Couldn’t agree more Dani – again!

From Dani Rodrik’s weblog.

. . . As I was reading a paper by Raghu Rajan, for which I am the discussant in the annual meetings of the American Economics Association, I realized how much I had moved away from this kind of literature. Raghu’s paper is squarely in that “old” political-economy tradition: it asks why countries do not reform and why underdevelopment persists as a result. His answer is a twist on the traditional story: the problem is not so much a narrow set of elites that want to maintain their rents at the expense of development, but the non-elites who want to maintain theirs. . . .The reason I stopped writing this kind of papers is that I . . . became a lot less convinced that we had the right fix on what the requisite reforms were. If you think you know the answer to what every country needs to do, the interesting question becomes why everybody isn’t already doing it. But if you don’t, you are back struggling with the narrowly economic question of what countries ought to be doing.

In any case, I think the experience of the last quarter century renders the traditional rent-preservation explanation for why reforms are not undertaken difficult to believe. The most successful reforms of the recent past–those in China–were explicitly designed to preserve pre-existing rent streams. If you can get 9% growth while keeping entrenched interests happy, distributive concerns cannot possibly be the problem. And where reformers took on these rents–think of Pinochet’s attack on organized labor and protected industries–the economic result was typically a disaster.

So while traditional political economy accounts surely explain some of the pattern of policy making we observe, I don’t think they take us far in understanding why some countries grow and others don’t. In my book, there are lots of $100 bills left lying on the pavement. The purpose of political entrepreneurs is to pick them up, and that of economists to point out where they are.

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Nabakov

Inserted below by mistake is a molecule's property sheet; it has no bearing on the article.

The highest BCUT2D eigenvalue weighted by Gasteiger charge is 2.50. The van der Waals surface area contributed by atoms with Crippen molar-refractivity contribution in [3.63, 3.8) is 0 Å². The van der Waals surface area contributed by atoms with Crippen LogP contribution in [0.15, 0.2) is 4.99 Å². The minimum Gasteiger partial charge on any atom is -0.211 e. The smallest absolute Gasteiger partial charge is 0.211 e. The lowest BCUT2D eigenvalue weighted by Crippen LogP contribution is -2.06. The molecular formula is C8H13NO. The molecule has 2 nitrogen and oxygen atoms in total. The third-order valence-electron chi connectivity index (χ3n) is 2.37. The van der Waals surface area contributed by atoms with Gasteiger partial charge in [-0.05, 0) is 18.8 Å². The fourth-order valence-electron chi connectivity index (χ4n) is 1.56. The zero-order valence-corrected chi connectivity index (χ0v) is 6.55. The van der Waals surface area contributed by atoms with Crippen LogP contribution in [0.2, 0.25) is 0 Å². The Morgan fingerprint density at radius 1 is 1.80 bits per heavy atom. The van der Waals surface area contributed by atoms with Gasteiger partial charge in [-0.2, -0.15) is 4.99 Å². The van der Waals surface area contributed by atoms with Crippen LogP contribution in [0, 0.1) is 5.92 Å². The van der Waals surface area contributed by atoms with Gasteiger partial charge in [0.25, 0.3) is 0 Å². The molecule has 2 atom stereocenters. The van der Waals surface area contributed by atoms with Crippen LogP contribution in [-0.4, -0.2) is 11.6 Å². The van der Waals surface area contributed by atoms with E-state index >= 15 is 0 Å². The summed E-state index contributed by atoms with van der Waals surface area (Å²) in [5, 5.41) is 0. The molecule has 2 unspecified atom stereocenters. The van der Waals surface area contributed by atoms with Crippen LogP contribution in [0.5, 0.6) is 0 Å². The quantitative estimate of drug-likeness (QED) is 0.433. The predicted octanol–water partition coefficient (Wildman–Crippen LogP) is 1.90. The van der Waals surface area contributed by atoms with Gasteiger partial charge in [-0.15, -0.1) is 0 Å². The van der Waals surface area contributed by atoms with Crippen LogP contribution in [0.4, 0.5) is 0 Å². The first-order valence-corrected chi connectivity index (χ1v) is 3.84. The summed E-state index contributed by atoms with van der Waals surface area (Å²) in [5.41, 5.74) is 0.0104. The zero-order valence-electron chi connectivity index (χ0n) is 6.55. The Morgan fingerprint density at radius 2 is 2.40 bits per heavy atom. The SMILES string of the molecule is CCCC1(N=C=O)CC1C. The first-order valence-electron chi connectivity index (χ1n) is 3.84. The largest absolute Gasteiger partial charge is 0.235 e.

Nabakov
13 years ago

That was a good piece with some great lines

“In my book, there are lots of $100 bills left lying on the pavement. The purpose of political entrepreneurs is to pick them up, and that of economists to point out where they are.”

Yowsah!

but he could have gone further in pointing out the growing gap between political economy as applied to nation states who are all part of a globalised economy to one extent or another and so often find their centralised macro levers constrained and the rise of regions and city-states that can better work around and with these macro issues to harness local strengths in a way beyond how national economic doctrines and regimes are applied. Shanghai, Milan and LA probably have more in common with eachother thes days than they do with Gui Zhou province,Palermo or Bakersfield.

Francis Xavier Holden
13 years ago

Talking about Bakersfield. I just bought “Dwight Sings Buck” . Ain’t much wrong with the Bakersfield Sound that I can offer advice on.

Francis Xavier Holden
13 years ago

I certainly wouldn’t advise them to “Close Up The Honky Tonks”

observa
observa
13 years ago

The answers suggest multifactorial. Is it average IQ? Asia cf Africa, Israel cf Arabia, White Australia cf Black Australia? Is it tribalism? Does tribalism actually foster low IQ on average and resulting poor outcomes? Can the shortcomings of tribalism be overridden producing better outcomes overall? eg Rhodesia cf Zimbabwe. Still, we’d better not ask these questions because we really don’t want particular answers, as they get in the way of clarity.

observa
observa
13 years ago

Of course we Anglo Saxons were pretty tribal once upon a time and it’s interesting to speculate as to what makes a tribe develop from the mindset of ‘my tribe right or wrong’ to the mindset of ‘hey that other tribe has something to offer our tribe’ and hence the path to overall development. You mentioned the biggest modern tribe of all in China and clearly they’re going through the process of changing that mindset now. Mind boggling really. The size of the tribe doesn’t seem to matter, nor the place or time.